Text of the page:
Internal fight over state GOP chair reflects factional rifts

By Glynis Kazanjian

From left: Diana Waterman, Greg Kline, Collins Bailey

From left: Diana Waterman, Greg Kline, Collins Bailey

The beleaguered Maryland Republican Party, which has won only one statewide election in decades, is having yet another bitter internal contest over who will chair the state central committee.

In February, GOP Chairman Alex Mooney, a former state senator, resigned the unpaid party post, moving to West Virginia from Frederick for a potential congressional run and leaving the job in the hands of First Vice Chair Diana Waterman of Queen Anne’s County.

But just weeks after she assumed office, Waterman made a risky move when she replaced Nicolee Ambrose, a representative of the younger, socially conservative wing of the party, on the Republican National Committee’s Rules Committee with Louis Pope, a long-standing member of the older establishment wing of the party.

The move was seen by many as a deliberate attempt to endorse controversial rule changes that were made during the 2012 Republican National Convention in Tampa. The rule changes are believed to limit grassroots efforts and participation by GOP factions not adhering to the mainstream line of the Republican Party.

County party chairs are divided

The three candidates for party chairman appeared at a Rockville forum last Thursday evening. Besides Waterman, the candidates are Greg Kline, an attorney from Anne Arundel County and co-founder of the conservative blog Red Maryland, and Collins Bailey, a Charles County businessman. Republican Central Committee members across the state will vote for their next chairman at the state GOP convention April 20 in Timonium.

“I am supporting Diana Waterman,” said Montgomery County Republican Central Committee Chairman Mark Uncapher. “[But] there are a lot of folks who are not because they prefer to have Nicolee Ambrose on the Rules Committee instead of Louis Pope.”

Baltimore County Central Committee Chairman John Fiastro, whose members represent about 20% of the vote in the election, according to Fiastro, said his county overwhelmingly backed Ambrose for the rules committee by a vote of close to 2-to-1.

“It wouldn’t be a surprise to see a similar vote for new blood,” Fiastro said of the state chairman’s election this month. “I will be advising my committee not to dilute its voting strength.”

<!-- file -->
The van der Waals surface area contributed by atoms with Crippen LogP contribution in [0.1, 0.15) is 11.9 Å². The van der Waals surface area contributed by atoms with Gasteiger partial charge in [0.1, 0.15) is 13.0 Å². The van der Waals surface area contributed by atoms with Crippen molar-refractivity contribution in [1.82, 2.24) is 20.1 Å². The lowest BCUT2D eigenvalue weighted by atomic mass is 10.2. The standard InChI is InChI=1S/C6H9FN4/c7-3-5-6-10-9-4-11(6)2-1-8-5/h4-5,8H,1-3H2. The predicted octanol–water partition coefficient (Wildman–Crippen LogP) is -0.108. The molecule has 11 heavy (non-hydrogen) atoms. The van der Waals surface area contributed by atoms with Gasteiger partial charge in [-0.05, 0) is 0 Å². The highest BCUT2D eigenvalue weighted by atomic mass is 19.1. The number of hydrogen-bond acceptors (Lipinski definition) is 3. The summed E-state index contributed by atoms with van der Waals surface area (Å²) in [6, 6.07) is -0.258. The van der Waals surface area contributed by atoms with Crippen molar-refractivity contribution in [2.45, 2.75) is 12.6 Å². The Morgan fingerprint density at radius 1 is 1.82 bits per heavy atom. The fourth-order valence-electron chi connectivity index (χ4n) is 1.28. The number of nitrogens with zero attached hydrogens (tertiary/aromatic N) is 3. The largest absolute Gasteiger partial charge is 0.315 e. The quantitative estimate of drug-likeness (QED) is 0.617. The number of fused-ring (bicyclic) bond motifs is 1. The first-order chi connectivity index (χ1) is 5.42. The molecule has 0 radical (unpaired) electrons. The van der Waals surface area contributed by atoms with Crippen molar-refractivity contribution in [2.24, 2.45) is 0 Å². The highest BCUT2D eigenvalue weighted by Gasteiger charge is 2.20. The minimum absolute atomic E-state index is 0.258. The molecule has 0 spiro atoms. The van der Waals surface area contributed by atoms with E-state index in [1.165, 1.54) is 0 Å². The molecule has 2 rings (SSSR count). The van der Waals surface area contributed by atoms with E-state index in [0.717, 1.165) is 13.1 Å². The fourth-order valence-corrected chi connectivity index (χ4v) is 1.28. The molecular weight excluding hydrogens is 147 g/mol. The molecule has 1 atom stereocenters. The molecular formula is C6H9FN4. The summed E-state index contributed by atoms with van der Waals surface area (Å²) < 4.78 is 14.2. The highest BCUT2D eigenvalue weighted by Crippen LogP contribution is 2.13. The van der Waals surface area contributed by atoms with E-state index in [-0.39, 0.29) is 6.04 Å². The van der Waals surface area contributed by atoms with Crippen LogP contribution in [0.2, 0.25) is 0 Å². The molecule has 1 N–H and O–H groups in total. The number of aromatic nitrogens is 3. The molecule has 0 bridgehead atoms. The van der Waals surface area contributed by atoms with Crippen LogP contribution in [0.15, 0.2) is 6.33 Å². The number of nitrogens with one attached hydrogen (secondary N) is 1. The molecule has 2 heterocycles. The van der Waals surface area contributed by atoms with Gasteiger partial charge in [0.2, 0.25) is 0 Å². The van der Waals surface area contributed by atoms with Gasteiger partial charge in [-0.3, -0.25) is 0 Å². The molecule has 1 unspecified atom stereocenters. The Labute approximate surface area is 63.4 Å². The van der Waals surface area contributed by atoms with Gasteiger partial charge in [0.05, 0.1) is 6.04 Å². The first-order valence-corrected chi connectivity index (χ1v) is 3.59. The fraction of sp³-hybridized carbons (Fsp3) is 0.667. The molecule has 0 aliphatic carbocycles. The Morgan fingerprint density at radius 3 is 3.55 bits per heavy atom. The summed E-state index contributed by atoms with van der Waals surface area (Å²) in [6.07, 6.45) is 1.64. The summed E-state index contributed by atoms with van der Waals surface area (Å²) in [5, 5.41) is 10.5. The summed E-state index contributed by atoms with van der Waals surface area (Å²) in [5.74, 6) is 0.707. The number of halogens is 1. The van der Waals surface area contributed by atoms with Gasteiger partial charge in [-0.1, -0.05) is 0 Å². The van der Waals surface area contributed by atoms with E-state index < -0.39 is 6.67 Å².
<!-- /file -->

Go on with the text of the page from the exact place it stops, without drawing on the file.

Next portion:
Other counties that have similarly weighted voting blocks include Anne Arundel and Harford Counties. Under the GOP system, counties with larger numbers of elected and registered Republicans are rewarded with more votes.

Frederick County Republican Central Committee Chairman Stephen Gottlieb said many people on his central committee are upset about Ambrose’s name being withdrawn the way it was. Frederick County Republicans will host the candidates’ second forum Thursday evening, April 11, at the Jekyll and Hyde Tavern, 906 N. East Street, Frederick.

“The majority of the people on our central committee are upset with Nicolee’s nomination for Rules Committee being withdrawn the way it was,” Gottlieb said. “That being said, we as a committee have not discussed who we are going to support and we are not going to publicly say who we will support.”

Candidates asked about restoring Ambrose to RNC Rules Committee

At the forum last Thursday evening in Rockville, all three candidates were asked if they would reinstate Ambrose to the Rules Committee if elected.

Diana Waterman

Diana Waterman

Both Kline and Bailey indicated they would immediately, but Waterman said she stood by her decision to nominate Pope. She reasserted that she did not remove Ambrose, since the nomination did not become final until March 1.

Waterman denied the move was made for ideological purposes, which many believe support the disenfranchisement of grassroots politics in the Republican Party. (In a letter to central committee members, Pope also denies the charge.)

“Normally the way this is operated is we usually had to draw straws and whoever had the short straws ended up on the Rules Committee,” Waterman said. Ambrose disagrees.

“As a result of the 2012 Tampa Convention, membership on the RNC’s Standing Committee of Rules has become a hot button issue for grassroots activists,” Ambrose said in an email. “Now that a state can change their representative to this committee at any time, our grassroots should feel empowered not only in Maryland, but also across all states and territories.”